Chatwork Creator's Note




Migrating our PHP Legend System from EC2 to Kubernetes, Part 1

Hello! This is cw-ozaki of the SRE Department.

The task of migrating PHP’s legend system from EC2 to Kubernetes that I have been involved with for some time has settled down a bit, so I wanted to share how this migration was made possible.

This article and the referenced articles to follow are the complete versions of the discussions held during the Japan Container Days V18.12 Meetup and the AWS Dev Day Online. I will also talk about some things related to the PHP Conference 2020 Re:born held in December, so I hope you are looking forward to it.

Why did Chatwork migrate from EC2 to Kubernetes?

As stated in the announcement that “Chatwork is migrating to Scala!,” the service is gradually being changed to Scala. However, the PHP legend system that has supported Chatwork for many years still accounts for a large part of the overall operation. And it will still take time to completely switch to Scala.

So, while this means we will continue to operate the PHP legend system, we are experiencing some instability issues with deploy and rollback as Chatwork services grow.

The data for 2017 when we began this project shows, there were around 100 PR releases per month, looking at the stats there was a failure probability rate of 5 to 10%. This deploy and rollback instability accounted for the slow release of new features and fixes pushed by the dev teams as a Chatwork’s daily improvement. Further, when a rollback could not be done, the release caused a service stop, henceforth it impacted the overall SLA availability rate and the lengthened MTTR hurt the user experience resulting in a loss of user trust.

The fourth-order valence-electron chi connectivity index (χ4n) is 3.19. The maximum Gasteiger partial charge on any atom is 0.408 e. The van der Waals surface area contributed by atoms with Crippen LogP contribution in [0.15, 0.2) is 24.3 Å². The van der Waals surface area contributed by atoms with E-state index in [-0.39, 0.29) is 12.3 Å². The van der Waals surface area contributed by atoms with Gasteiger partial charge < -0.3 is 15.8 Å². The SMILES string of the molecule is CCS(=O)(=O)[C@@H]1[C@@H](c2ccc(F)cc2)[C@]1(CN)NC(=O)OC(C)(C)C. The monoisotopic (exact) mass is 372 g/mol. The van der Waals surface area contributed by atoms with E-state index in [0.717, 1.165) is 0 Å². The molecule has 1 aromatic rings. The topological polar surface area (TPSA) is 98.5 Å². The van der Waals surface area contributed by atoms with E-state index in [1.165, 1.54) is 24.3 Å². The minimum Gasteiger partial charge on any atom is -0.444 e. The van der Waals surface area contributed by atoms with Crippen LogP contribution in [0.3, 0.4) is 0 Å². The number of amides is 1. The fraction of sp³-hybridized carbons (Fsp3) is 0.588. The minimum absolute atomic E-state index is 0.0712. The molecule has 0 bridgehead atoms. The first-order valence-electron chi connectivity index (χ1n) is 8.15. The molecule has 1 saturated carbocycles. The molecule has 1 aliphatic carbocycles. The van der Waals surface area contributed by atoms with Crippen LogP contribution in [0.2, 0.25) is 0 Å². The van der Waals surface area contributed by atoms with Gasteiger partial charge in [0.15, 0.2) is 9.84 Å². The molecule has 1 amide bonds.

For this reason, deploy and rollback is very important for supporting the service.

Issue 1: Deployment becomes unstable when the EC2 instance exceeds about 40 machines

In the PHP legend system capistrano is used to conduct the deployment.


For this reason, the main workflow is as follows.

  1. Suspend Auto Scaling Group.
  2. Use composer on the deploy server to resolve the dependent libraries and distribute them to the servers.
  3. Capistrano was used to update the code in the deploy server and then the NGINX and PHP-FPM were updated after the symlink was updated.
  4. Create an AMI using an AMI instance.
  5. Create a new launch configuration and restart the Auto Scaling Group.

This deployment model operates stably for up to about 40 EC2 instances, but when we have around 40 machines, the entire process takes several tens of minutes to begins which increasing the chances of deployment failure due to various reasons.

An additional problem is a temporary rise in PHP errors accompanying an increase in service throughput when, for example, a non-backward compatible fix is made, such as the deletion of class during a library upgrade. Due to a timing problem, it results in an error when an attempt is made to read a deleted class.

Issue 2: A rollback cannot be performed depending on the deployment status

As with deployment, Capistrano is also used for rollback procedures, and a symlink is used to return to the previous deployment.

This makes it possible to return in less than one minute just by changing the symlinks for all servers, but there are times when a rollback cannot be done depending on the server status.

One cause is the case where the generation management of the services is out of sync.


This problem occurs when a rollback cannot be performed after a failure has occurred during an update of the codes but the redeployment was successful, and when the AMI started the ASG is out of sync. In this case, a rollback cannot be performed because the rollback target generation does not exist.

Another cause is when a rollback fails causing the generation specification to become out of sync.